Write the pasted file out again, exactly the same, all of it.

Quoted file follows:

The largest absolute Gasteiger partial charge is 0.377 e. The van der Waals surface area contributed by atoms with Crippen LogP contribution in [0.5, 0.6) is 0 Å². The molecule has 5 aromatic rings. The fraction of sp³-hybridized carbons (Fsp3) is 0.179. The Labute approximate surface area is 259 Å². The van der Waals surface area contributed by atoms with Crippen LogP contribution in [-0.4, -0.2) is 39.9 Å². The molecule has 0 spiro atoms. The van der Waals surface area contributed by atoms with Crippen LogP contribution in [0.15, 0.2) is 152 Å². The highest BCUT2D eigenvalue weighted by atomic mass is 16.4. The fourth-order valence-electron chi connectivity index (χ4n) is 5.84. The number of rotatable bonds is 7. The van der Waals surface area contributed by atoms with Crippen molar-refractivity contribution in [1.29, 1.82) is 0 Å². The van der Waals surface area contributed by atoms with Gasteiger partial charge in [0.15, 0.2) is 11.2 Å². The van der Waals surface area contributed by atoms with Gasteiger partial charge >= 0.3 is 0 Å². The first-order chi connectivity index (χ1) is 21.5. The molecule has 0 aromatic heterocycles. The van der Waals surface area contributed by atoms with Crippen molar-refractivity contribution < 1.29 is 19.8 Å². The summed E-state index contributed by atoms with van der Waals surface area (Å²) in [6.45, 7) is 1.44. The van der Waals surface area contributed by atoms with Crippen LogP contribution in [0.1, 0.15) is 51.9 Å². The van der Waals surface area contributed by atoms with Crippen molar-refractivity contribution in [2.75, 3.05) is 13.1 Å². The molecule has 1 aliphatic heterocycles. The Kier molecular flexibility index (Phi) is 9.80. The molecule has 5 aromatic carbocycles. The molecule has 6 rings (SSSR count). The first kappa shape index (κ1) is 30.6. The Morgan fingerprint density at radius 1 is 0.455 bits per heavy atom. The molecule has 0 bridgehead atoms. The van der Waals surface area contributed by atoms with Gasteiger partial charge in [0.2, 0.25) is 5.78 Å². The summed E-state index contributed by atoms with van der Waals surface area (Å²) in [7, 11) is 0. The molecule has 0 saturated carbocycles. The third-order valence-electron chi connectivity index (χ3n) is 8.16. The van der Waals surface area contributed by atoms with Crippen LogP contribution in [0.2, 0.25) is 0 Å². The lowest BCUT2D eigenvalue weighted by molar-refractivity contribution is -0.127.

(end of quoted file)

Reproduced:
The largest absolute Gasteiger partial charge is 0.377 e. The van der Waals surface area contributed by atoms with Crippen LogP contribution in [0.5, 0.6) is 0 Å². The molecule has 5 aromatic rings. The fraction of sp³-hybridized carbons (Fsp3) is 0.179. The Labute approximate surface area is 259 Å². The van der Waals surface area contributed by atoms with Crippen LogP contribution in [-0.4, -0.2) is 39.9 Å². The molecule has 0 spiro atoms. The van der Waals surface area contributed by atoms with Crippen LogP contribution in [0.15, 0.2) is 152 Å². The highest BCUT2D eigenvalue weighted by atomic mass is 16.4. The fourth-order valence-electron chi connectivity index (χ4n) is 5.84. The number of rotatable bonds is 7. The van der Waals surface area contributed by atoms with Crippen molar-refractivity contribution in [1.29, 1.82) is 0 Å². The van der Waals surface area contributed by atoms with Gasteiger partial charge in [0.15, 0.2) is 11.2 Å². The van der Waals surface area contributed by atoms with Gasteiger partial charge >= 0.3 is 0 Å². The first-order chi connectivity index (χ1) is 21.5. The molecule has 0 aromatic heterocycles. The van der Waals surface area contributed by atoms with Crippen molar-refractivity contribution < 1.29 is 19.8 Å². The summed E-state index contributed by atoms with van der Waals surface area (Å²) in [6.45, 7) is 1.44. The van der Waals surface area contributed by atoms with Crippen LogP contribution in [0.1, 0.15) is 51.9 Å². The van der Waals surface area contributed by atoms with Crippen molar-refractivity contribution in [2.75, 3.05) is 13.1 Å². The molecule has 1 aliphatic heterocycles. The Kier molecular flexibility index (Phi) is 9.80. The molecule has 5 aromatic carbocycles. The molecule has 6 rings (SSSR count). The first kappa shape index (κ1) is 30.6. The Morgan fingerprint density at radius 1 is 0.455 bits per heavy atom. The molecule has 0 bridgehead atoms. The van der Waals surface area contributed by atoms with Gasteiger partial charge in [0.2, 0.25) is 5.78 Å². The summed E-state index contributed by atoms with van der Waals surface area (Å²) in [7, 11) is 0. The molecule has 0 saturated carbocycles. The third-order valence-electron chi connectivity index (χ3n) is 8.16. The van der Waals surface area contributed by atoms with Crippen LogP contribution in [0.2, 0.25) is 0 Å². The lowest BCUT2D eigenvalue weighted by molar-refractivity contribution is -0.127.